Do neon lights have glass that is not colored, but has phosphors that emit a par…

Do neon lights have glass that is not colored, but has phosphors that emit a particular color?

A true neon light tube has completely clear (no color, no phosphor) glass surrounding a thin gas of neon atoms. When current runs through that gas, the neon atoms emit red light. In “neon tubes” that emit colors other than red (green, pink, orange, yellow, etc.), there is a layer of phosphor on the inside surface of the glass and mercury vapor inside the tube. These fluorescent tubes probably don’t contain any neon at all. You can see the light coming from the phosphor coating. In a true neon tube, you can see the light coming from the gas itself, well inside the glass tube.

Does the size of the bulb affect its intensity?

Does the size of the bulb affect its intensity?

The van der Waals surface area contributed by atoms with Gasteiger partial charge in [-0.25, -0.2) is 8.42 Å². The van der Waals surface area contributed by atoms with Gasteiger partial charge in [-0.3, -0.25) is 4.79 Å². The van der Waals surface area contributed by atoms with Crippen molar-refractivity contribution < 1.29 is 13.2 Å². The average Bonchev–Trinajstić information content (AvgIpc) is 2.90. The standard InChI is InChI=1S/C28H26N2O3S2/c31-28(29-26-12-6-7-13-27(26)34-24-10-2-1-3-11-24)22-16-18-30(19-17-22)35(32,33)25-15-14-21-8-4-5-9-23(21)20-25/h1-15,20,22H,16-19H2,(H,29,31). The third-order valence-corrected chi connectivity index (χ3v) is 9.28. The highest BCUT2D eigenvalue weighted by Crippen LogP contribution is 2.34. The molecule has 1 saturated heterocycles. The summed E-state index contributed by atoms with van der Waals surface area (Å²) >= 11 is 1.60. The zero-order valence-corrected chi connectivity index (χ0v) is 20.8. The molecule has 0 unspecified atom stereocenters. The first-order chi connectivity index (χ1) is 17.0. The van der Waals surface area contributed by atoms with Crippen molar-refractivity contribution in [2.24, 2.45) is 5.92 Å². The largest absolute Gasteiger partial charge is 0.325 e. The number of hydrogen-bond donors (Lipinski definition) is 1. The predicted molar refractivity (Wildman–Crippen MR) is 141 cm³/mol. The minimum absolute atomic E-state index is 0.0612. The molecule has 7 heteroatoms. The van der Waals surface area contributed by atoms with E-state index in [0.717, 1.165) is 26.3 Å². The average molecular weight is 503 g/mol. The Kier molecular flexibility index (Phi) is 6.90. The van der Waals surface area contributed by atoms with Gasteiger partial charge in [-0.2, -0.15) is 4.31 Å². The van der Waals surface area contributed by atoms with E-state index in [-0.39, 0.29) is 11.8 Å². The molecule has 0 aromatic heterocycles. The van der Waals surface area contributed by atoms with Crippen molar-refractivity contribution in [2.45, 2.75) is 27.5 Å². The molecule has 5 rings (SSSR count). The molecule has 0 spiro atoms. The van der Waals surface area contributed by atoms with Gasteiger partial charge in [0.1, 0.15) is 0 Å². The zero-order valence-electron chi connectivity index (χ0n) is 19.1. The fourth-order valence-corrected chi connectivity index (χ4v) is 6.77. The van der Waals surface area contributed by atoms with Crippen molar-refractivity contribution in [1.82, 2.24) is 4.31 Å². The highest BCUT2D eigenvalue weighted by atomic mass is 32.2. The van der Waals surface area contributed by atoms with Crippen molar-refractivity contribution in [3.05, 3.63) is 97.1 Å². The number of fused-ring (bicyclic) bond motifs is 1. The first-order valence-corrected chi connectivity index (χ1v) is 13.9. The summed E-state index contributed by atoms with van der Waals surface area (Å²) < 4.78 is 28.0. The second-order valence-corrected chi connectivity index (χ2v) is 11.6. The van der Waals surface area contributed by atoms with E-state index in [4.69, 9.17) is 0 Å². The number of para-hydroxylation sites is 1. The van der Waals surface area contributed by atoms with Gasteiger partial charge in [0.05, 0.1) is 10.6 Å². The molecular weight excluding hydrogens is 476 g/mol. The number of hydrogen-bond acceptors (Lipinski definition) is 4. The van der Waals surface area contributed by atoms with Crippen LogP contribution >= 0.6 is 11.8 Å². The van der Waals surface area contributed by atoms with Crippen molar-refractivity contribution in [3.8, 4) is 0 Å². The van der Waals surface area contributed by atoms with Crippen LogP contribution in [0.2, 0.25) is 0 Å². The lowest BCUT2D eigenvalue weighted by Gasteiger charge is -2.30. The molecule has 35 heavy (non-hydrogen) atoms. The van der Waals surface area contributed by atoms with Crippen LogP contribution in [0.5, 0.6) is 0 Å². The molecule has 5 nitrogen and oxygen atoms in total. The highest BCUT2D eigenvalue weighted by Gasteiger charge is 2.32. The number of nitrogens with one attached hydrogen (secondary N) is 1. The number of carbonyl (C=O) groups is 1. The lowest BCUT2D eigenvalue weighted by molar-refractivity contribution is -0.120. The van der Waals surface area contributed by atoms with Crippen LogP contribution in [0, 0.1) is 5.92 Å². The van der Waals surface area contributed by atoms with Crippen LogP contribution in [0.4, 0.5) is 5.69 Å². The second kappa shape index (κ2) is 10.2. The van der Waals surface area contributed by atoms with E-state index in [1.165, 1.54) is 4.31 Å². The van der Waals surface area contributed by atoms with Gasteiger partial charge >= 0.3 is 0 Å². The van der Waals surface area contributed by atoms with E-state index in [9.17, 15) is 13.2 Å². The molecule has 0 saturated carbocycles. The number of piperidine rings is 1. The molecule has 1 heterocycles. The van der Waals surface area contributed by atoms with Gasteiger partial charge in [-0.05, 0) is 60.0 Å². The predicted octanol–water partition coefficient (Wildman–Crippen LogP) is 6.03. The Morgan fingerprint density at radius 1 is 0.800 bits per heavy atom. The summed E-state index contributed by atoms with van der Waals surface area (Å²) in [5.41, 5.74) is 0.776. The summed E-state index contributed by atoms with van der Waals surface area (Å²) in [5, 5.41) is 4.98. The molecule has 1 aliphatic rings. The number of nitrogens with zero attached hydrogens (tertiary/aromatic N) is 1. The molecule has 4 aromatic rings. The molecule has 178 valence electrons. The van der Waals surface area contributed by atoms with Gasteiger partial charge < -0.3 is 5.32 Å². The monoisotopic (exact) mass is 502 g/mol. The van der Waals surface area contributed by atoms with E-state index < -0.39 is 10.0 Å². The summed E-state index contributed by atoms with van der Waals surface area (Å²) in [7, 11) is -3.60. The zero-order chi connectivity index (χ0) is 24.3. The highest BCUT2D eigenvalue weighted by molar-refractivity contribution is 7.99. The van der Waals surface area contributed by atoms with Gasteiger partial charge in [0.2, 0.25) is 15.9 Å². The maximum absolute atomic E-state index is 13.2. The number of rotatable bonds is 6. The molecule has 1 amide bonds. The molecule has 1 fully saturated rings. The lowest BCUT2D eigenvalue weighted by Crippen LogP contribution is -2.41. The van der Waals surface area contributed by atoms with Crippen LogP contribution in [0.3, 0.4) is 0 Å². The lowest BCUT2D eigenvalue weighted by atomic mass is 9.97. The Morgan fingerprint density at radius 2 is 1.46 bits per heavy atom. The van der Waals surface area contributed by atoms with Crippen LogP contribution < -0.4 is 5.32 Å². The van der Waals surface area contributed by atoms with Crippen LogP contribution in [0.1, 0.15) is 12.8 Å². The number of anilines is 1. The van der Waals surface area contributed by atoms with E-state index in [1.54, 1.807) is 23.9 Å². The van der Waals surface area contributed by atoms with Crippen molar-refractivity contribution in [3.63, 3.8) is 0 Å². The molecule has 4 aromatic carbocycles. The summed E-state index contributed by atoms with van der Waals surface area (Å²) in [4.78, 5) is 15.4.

The intensity of a normal fluorescent light bulb is determined by how many times each second (1) a mercury atom can absorb energy in a collision and emit a photon of ultraviolet light and (2) a phosphor particle can absorb a photon of ultraviolet light and emit a photon of visible light. The first rate depends on how much current and electrical power can flow through the tube, which in turn depends on (A) the geometry of the tube and (B) the density of mercury vapor inside. As for (A), the long, thin tube seems to be the best geometry choice for a low voltage (120V) tube, producing a certain amount of ultraviolet light per cubic centimeter of volume. The longer or fatter the tube, the more electrical power it will require and the more ultraviolet light it will produce. As for (B), at room temperature, the density of mercury vapor is just about right. In very cold weather, the density drops quite low and the bulb becomes dim (thus fluorescents are not recommended for outdoor use in cold climates). Finally, the second rate (conversion to visible light) depends on the coating of phosphors on the inside of the tube. A tube that is too fat will send too much ultraviolet light at the phosphors and they will become inefficient. So a long thin tube is a good choice again. Each region of tube surface converts the light from a relatively small volume of mercury gas. Overall, the intensity of the bulb scales roughly with the volume of the tube. Big tubes emit more light than little tubes. One of the challenges facing fluorescent lamp manufacturers is in making small tubes emit lots of light. To replace an incandescent lamp with a miniaturized fluorescent, that miniaturized fluorescent must emit lots of light for its size. They’re getting better every year, but they aren’t bright enough yet.